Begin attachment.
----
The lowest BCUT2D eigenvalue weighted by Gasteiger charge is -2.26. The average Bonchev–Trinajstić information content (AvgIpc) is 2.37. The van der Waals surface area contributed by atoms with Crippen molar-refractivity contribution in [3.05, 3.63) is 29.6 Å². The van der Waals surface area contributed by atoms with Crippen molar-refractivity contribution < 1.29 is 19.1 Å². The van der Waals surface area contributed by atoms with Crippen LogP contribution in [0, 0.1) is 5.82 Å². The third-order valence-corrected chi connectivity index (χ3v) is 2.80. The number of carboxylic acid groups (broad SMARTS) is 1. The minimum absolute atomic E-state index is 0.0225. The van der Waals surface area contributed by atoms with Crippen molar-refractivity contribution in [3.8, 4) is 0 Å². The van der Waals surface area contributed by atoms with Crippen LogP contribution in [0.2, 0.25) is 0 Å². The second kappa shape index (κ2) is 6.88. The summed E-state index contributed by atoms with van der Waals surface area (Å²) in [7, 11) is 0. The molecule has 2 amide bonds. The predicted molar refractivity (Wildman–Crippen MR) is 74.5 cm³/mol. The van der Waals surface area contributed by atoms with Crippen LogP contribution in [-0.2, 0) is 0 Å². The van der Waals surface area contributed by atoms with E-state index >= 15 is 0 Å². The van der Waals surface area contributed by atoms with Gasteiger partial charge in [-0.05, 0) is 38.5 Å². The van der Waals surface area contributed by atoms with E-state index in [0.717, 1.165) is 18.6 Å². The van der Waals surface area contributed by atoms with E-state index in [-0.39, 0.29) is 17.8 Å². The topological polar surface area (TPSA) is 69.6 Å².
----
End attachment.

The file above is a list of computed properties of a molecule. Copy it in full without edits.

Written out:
The lowest BCUT2D eigenvalue weighted by Gasteiger charge is -2.26. The average Bonchev–Trinajstić information content (AvgIpc) is 2.37. The van der Waals surface area contributed by atoms with Crippen molar-refractivity contribution in [3.05, 3.63) is 29.6 Å². The van der Waals surface area contributed by atoms with Crippen molar-refractivity contribution < 1.29 is 19.1 Å². The van der Waals surface area contributed by atoms with Crippen LogP contribution in [0, 0.1) is 5.82 Å². The third-order valence-corrected chi connectivity index (χ3v) is 2.80. The number of carboxylic acid groups (broad SMARTS) is 1. The minimum absolute atomic E-state index is 0.0225. The van der Waals surface area contributed by atoms with Crippen molar-refractivity contribution in [3.8, 4) is 0 Å². The van der Waals surface area contributed by atoms with Crippen LogP contribution in [0.2, 0.25) is 0 Å². The second kappa shape index (κ2) is 6.88. The summed E-state index contributed by atoms with van der Waals surface area (Å²) in [7, 11) is 0. The molecule has 2 amide bonds. The predicted molar refractivity (Wildman–Crippen MR) is 74.5 cm³/mol. The van der Waals surface area contributed by atoms with Crippen LogP contribution in [-0.2, 0) is 0 Å². The van der Waals surface area contributed by atoms with E-state index >= 15 is 0 Å². The van der Waals surface area contributed by atoms with Gasteiger partial charge in [-0.05, 0) is 38.5 Å². The van der Waals surface area contributed by atoms with E-state index in [0.717, 1.165) is 18.6 Å². The van der Waals surface area contributed by atoms with E-state index in [-0.39, 0.29) is 17.8 Å². The topological polar surface area (TPSA) is 69.6 Å².